Perth, unlike Tweed, never sought a CFL franchise. They don’t have an annual tribute concert to Elvis Presley, either. Also missing is the Perth Manor Boutique Hotel, a 19th-century bed-and-breakfast with a unique history and previous ownership. (My wife and I stayed there in 2019, and I mentioned it in a column.) Gordon and Linda Craig, who ran this business for 10n years with their daughter, Tyanna, closed its doors in September 2021. The Manor is being renovated and will become a private home once more.

So. What’s the childhood memory I brought up earlier?

That would be the Circle Square Ranch, located in the quaint village of Arden. The Christian camp is situated on Big Clear Lake and welcomes children to help them learn, develop and grow in a fun, safe environment. “Everything we do is based on our Biblical convictions about our relationship to God and with one another,” as mentioned on its website. “This means that we respect the dignity of every person, desire their best and commit to doing our best to help them know they are loved and cared for by God.”

The ranch was established in the 1970s as part of the popular Crossroads Christian Communications children’s TV show, Circle Square. Like many Christian and non-Christian children at that time, I frequently watched this program. It was a mix of human characters like Durk the maintenance man at the Circle Square Hotel, friendly puppets like Gert and Egbert, and children learning, playing, singing and having fun. Each episode was positive, upbeat and based on moral values and respecting one another.

A notable person who appeared on Circle Square was Liberal MP Marci Ien. The former CTV host/journalist, now the Minister for Women, Gender Equality and Youth in Prime Minister Justin Trudeau’s cabinet, was a regular on the show. Retrontario has posted a few clips of episodes with Ien, including this one.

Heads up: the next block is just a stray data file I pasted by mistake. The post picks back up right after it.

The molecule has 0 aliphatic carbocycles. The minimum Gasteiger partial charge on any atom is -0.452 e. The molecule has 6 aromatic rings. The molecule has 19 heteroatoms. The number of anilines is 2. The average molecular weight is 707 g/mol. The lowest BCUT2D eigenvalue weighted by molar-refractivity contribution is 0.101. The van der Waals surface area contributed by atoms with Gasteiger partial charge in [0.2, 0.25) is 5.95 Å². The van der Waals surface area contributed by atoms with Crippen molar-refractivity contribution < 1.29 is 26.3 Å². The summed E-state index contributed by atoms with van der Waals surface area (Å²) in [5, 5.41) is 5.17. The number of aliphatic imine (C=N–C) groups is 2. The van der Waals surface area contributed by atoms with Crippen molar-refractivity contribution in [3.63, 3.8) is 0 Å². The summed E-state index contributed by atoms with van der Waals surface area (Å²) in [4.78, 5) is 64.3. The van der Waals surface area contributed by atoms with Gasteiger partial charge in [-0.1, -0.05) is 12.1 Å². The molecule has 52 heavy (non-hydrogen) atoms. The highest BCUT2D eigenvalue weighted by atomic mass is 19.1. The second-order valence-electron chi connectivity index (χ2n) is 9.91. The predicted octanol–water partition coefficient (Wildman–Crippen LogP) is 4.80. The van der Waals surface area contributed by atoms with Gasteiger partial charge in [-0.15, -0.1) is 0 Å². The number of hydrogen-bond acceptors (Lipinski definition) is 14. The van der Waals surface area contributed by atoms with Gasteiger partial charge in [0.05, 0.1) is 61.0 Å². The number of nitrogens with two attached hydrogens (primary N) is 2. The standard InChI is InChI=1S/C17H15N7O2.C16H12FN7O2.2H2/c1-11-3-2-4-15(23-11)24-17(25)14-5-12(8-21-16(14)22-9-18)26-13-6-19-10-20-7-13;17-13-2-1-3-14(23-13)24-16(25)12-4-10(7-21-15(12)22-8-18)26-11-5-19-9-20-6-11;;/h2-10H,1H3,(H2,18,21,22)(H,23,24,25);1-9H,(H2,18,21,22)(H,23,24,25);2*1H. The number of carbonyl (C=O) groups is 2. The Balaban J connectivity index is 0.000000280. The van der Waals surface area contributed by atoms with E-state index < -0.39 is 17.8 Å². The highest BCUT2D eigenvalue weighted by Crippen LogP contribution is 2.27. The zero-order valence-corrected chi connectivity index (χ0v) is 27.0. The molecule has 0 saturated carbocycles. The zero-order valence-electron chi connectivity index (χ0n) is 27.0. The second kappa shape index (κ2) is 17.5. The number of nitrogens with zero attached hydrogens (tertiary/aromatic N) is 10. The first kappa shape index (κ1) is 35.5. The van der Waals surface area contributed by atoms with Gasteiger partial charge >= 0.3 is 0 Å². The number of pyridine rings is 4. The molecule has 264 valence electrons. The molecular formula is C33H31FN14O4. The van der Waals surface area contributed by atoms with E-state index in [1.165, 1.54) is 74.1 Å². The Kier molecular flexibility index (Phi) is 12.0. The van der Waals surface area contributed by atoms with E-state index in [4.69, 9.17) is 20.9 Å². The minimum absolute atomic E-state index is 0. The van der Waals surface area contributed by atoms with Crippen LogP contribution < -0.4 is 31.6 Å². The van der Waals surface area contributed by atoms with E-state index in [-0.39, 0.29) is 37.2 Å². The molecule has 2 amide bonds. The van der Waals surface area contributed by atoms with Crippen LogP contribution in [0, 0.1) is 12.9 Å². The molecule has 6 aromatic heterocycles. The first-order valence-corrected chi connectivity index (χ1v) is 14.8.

Circle Square ended in 1986, but this Circle Square Ranch – and several others across Canada – have kept its memory alive. I had no idea the camp was located in Arden, and the memories of my childhood always come flooding back when I see this sign on the quiet dirt road every year. Much the same way that I hope my son will make his own memories at his camp each summer.

Michael Taube, a Troy Media syndicated columnist and Washington Times contributor, was a speechwriter for former prime minister Stephen Harper. He holds a master’s degree in comparative politics from the London School of Economics.

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© Troy Media
Troy Media is an editorial content provider to media outlets and its own hosted community news outlets across Canada.

By Michael Taube

Michael Taube, a Troy Media syndicated columnist and Washington Times contributor, was a speechwriter for former prime minister Stephen Harper. He holds a master’s degree in comparative politics from the London School of Economics.